Sunday, December 1, 2013

Millennial Monsters: Japanese Toys and the Global Imagination.

Written by Anne Allison 2006.
This is where the term Techno-animism was coined. Allison discusses Japanese toy production, especially after WW2. After the war Japan needed to rebuild itself as a nation and toys and technology were two areas of strength. Allison also discusses Japan's history of animism stemming from the spiritual belief in Shinto that all things possess a spirit or soul with the added influence from Zen Buddhism. Somewhat inherent in their culture, even new technology could hold spiritual powers. An example that she discussed in depth was the manga character Astro Boy ( “Mighty Atom”)manga created by Osamu Tezuka. He was half boy, half robot and a very popular character. Unlike the west where robots were depicted as untrustworthy and usually feared if portrayed in movies.

This is mecha animated by Shinto, Japan’s religion of animism in which everything is endowed with a spirit and spirituality imbues the whole universe from boulders to ants. Not particular to the main character, roboticization has seeped into the very fabric of life itself here, expressed as a universal principle where the fusing of the natural and mechanic is akin to a spiritual truth. Pg 63

Not only is boundary-crossing promiscuity rampant here, in the sense that there seems no limit to what can be conjoined and cross-pollinated with something else, but also technology (mecha) is a key component to the way life of all kinds is constituted—a priority the Japanese state placed on technology as well in its reconstruction efforts following the war. Taking account of the centrality of mecha in Japanese play goods throughout the postwar period to the present, I call this aesthetic techno-animism. Pg 13

Monday, October 28, 2013

Techno-animism in Japan: Shinto Cosmograms, Actor-network Theory, and the Enabling Powers of Non-human Agencies

Techno-animism in Japan: Shinto Cosmograms, Actor-network Theory, and the Enabling Powers of Non-human Agencies Casper Bruun Jensen and Anders Blok Theory Culture Society 2013 30: 84

Jenson and Blok produce a rather lengthy article that discusses the influence on Shinto and Buddhism on Japanese culture, especially technology. They discuss how Shinto can be interpreted as a form of animism, where spiritual qualities or souls are projected onto inanimate natural objects.  But how can this idea be transferred onto modern technology?  They suggested Shinto helps us rethink the modern world. (97) How can such a spiritual belief fit in with modern technology?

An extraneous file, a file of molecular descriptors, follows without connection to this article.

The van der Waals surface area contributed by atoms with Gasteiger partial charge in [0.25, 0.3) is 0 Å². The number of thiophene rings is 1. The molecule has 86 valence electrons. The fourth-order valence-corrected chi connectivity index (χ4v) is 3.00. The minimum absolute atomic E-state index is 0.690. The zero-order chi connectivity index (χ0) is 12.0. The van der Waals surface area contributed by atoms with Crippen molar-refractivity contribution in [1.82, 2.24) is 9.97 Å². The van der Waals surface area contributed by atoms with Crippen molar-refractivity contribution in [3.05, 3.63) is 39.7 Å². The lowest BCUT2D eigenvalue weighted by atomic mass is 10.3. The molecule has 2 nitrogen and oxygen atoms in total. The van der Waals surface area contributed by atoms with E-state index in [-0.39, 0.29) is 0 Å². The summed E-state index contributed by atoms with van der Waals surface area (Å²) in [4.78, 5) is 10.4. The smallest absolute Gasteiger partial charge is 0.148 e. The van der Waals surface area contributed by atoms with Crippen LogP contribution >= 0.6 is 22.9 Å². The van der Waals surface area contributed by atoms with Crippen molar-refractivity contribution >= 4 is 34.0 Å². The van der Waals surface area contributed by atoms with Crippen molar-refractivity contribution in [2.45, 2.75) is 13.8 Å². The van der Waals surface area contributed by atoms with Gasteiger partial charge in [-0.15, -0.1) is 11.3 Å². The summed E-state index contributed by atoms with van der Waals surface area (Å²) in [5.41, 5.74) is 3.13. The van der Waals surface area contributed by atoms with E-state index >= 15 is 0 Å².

They discuss medical researchers, conservationists, animator Miyazaki Hayao and robotics as modern examples of Shinto influence.  The Japanese see no distinction between non-human in nature and non-human in technology. In Shinto everything is capable of holding spirit.

They suggest the new interest in ecology and the preservation not just of humans but of the whole environment, including non-humans hints at a relinking with religion.

Aesthetically pleasing landscapes may inspire a sense of awe in humans; as may, indeed, the surprise encounter with an attractively strange and playful robotic creature like the AIBO-the-dog. Pg 105

They talk about Japanese Anime ability to move from human to non- human to robotic to spirits to animals or polymorphous perversity.  Traditionally Japan has a more generous spirit towards robots and cyborgs. He introduces the term techno-animisim as coined by Anne Allison in Millennial Monsters: Japanese Toys and the Global Imagination.

He mentions how it is very difficult to trace back the history of Shintoism and also it's relationship with Buddhism.

Aesthetically pleasing landscapes may inspire a sense of awe in humans; as may, indeed, the surprise encounter with an attractively strange and playful robotic creature like AIBO-the-dog. Pg 105

Six Names of Beauty CRISPIN SARTWELL

Six Names of Beauty  CRISPIN SARTWELL

Seeing as Wabi Sabi is a difficult term to understand, I thought including as many different interpretations as I could will add to my understanding. I quite like Sartwell's as listed below.

But let’s focus on two other terms: “wabi” and “sabi.” These merge into a single aesthetic or kind of beauty—wabi-sabi—that is related both to shibusa and to yugen, but which has a different emotional tone. Wabi is most directly translated as “poverty,” and initially in its history had all the negative connotations of that state. The life of the peasant—hard, humble, and bare—is wabi. Wabi as an aesthetic term refers to the sort of roughness that one might find in a peasant hut: to everyday, inexpensive wares, to things still in use long after they are worn and cracked. Wood for the fire is wabi, as are the stone hearth and the fire itself. Wabi as beauty is humility, asymmetry, and imperfection, a beauty of disintegration, of soil, autumn leaves, grass in drought, crow feathers. For such reasons, an appreciation of wabi is an affirmation of the world and a certain sort of refusal of its transformation for delectation. Wabi as an aesthetic is a connection to the world in its imperfection, a way of seeing imperfection as itself embodying beauty.
      Sabi means “loneliness,” again originating in a word that is largely negative. In part, one might think of sabi as the subjective state that is appropriate to the experience of wabi: a kind of desolation or meditative depression that can be sweet. But it also refers to solitude both as a state of aloneness in persons and as a spareness of objects. Japanese flower arrangements (ikebana), for example, can have a sabi quality in comparison with Western styles, because they deploy extreme economy of means, perhaps only a few stems, with as much emphasis on a branch or leaf as on a blossom. Sabi is a quality of stillness and solitude, a melancholy that is one of the basic human responses to and sources of beauty. Loneliness arouses a yearning for companionship, but it is also something that can be relaxed into or, perversely, continued in the face of opportunities for its relief. Pg 102